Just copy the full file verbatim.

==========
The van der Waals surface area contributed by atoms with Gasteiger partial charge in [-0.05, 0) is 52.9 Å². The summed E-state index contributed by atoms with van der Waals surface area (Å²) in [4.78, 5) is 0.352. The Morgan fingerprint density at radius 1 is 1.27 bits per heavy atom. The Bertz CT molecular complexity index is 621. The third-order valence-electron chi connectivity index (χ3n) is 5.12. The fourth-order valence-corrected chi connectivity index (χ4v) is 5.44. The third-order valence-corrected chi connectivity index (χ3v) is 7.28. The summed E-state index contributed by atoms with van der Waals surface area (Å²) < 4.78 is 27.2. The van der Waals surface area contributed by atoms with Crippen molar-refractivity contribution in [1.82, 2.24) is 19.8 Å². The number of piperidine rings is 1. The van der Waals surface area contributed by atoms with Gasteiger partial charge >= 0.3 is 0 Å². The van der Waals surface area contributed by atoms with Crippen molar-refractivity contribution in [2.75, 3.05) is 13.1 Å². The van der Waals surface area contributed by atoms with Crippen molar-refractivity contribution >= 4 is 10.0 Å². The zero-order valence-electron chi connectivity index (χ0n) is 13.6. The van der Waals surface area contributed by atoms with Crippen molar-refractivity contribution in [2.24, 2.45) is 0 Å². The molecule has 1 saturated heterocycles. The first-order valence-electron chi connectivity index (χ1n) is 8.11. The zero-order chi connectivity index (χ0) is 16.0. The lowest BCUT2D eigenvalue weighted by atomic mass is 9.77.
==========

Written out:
The van der Waals surface area contributed by atoms with Gasteiger partial charge in [-0.05, 0) is 52.9 Å². The summed E-state index contributed by atoms with van der Waals surface area (Å²) in [4.78, 5) is 0.352. The Morgan fingerprint density at radius 1 is 1.27 bits per heavy atom. The Bertz CT molecular complexity index is 621. The third-order valence-electron chi connectivity index (χ3n) is 5.12. The fourth-order valence-corrected chi connectivity index (χ4v) is 5.44. The third-order valence-corrected chi connectivity index (χ3v) is 7.28. The summed E-state index contributed by atoms with van der Waals surface area (Å²) < 4.78 is 27.2. The van der Waals surface area contributed by atoms with Crippen molar-refractivity contribution in [1.82, 2.24) is 19.8 Å². The number of piperidine rings is 1. The van der Waals surface area contributed by atoms with Gasteiger partial charge >= 0.3 is 0 Å². The van der Waals surface area contributed by atoms with Crippen molar-refractivity contribution in [2.75, 3.05) is 13.1 Å². The van der Waals surface area contributed by atoms with Crippen molar-refractivity contribution >= 4 is 10.0 Å². The zero-order valence-electron chi connectivity index (χ0n) is 13.6. The van der Waals surface area contributed by atoms with Crippen molar-refractivity contribution in [2.24, 2.45) is 0 Å². The molecule has 1 saturated heterocycles. The first-order valence-electron chi connectivity index (χ1n) is 8.11. The zero-order chi connectivity index (χ0) is 16.0. The lowest BCUT2D eigenvalue weighted by atomic mass is 9.77.